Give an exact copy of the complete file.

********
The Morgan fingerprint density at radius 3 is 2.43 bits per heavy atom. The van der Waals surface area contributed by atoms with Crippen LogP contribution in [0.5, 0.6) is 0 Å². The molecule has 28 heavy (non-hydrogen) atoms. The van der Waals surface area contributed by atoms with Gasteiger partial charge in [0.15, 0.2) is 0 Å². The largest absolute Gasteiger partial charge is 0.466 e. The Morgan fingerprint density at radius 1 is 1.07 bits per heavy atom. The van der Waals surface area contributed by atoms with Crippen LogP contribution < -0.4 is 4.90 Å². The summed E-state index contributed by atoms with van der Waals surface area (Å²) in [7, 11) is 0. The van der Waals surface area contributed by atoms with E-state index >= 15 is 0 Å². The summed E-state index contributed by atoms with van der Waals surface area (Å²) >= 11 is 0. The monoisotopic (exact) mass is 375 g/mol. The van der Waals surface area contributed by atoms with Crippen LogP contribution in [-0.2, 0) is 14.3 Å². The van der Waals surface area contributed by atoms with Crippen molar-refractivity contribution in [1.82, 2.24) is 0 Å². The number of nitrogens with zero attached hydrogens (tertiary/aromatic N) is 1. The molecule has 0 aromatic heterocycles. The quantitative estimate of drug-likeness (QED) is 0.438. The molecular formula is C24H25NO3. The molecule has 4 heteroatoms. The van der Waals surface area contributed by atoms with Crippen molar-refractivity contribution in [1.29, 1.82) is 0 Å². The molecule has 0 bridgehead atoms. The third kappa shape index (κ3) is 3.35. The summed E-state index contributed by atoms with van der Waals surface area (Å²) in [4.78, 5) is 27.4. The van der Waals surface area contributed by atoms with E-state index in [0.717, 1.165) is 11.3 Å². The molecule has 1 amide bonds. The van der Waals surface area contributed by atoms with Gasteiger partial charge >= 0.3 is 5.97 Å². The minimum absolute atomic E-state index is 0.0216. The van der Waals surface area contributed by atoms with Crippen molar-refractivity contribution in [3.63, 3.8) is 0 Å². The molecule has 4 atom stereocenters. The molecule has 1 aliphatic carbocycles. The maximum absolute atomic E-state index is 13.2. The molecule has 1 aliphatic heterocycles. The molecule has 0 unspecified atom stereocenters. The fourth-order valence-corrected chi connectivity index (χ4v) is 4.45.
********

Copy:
The Morgan fingerprint density at radius 3 is 2.43 bits per heavy atom. The van der Waals surface area contributed by atoms with Crippen LogP contribution in [0.5, 0.6) is 0 Å². The molecule has 28 heavy (non-hydrogen) atoms. The van der Waals surface area contributed by atoms with Gasteiger partial charge in [0.15, 0.2) is 0 Å². The largest absolute Gasteiger partial charge is 0.466 e. The Morgan fingerprint density at radius 1 is 1.07 bits per heavy atom. The van der Waals surface area contributed by atoms with Crippen LogP contribution < -0.4 is 4.90 Å². The summed E-state index contributed by atoms with van der Waals surface area (Å²) in [7, 11) is 0. The van der Waals surface area contributed by atoms with E-state index >= 15 is 0 Å². The summed E-state index contributed by atoms with van der Waals surface area (Å²) >= 11 is 0. The monoisotopic (exact) mass is 375 g/mol. The van der Waals surface area contributed by atoms with Crippen LogP contribution in [-0.2, 0) is 14.3 Å². The van der Waals surface area contributed by atoms with Crippen molar-refractivity contribution in [1.82, 2.24) is 0 Å². The number of nitrogens with zero attached hydrogens (tertiary/aromatic N) is 1. The molecule has 0 aromatic heterocycles. The quantitative estimate of drug-likeness (QED) is 0.438. The molecular formula is C24H25NO3. The molecule has 4 heteroatoms. The van der Waals surface area contributed by atoms with Crippen molar-refractivity contribution in [1.29, 1.82) is 0 Å². The molecule has 0 bridgehead atoms. The third kappa shape index (κ3) is 3.35. The summed E-state index contributed by atoms with van der Waals surface area (Å²) in [4.78, 5) is 27.4. The van der Waals surface area contributed by atoms with E-state index in [0.717, 1.165) is 11.3 Å². The molecule has 1 amide bonds. The van der Waals surface area contributed by atoms with Gasteiger partial charge >= 0.3 is 5.97 Å². The minimum absolute atomic E-state index is 0.0216. The van der Waals surface area contributed by atoms with Crippen molar-refractivity contribution in [3.63, 3.8) is 0 Å². The molecule has 4 atom stereocenters. The molecule has 1 aliphatic carbocycles. The maximum absolute atomic E-state index is 13.2. The molecule has 1 aliphatic heterocycles. The molecule has 0 unspecified atom stereocenters. The fourth-order valence-corrected chi connectivity index (χ4v) is 4.45.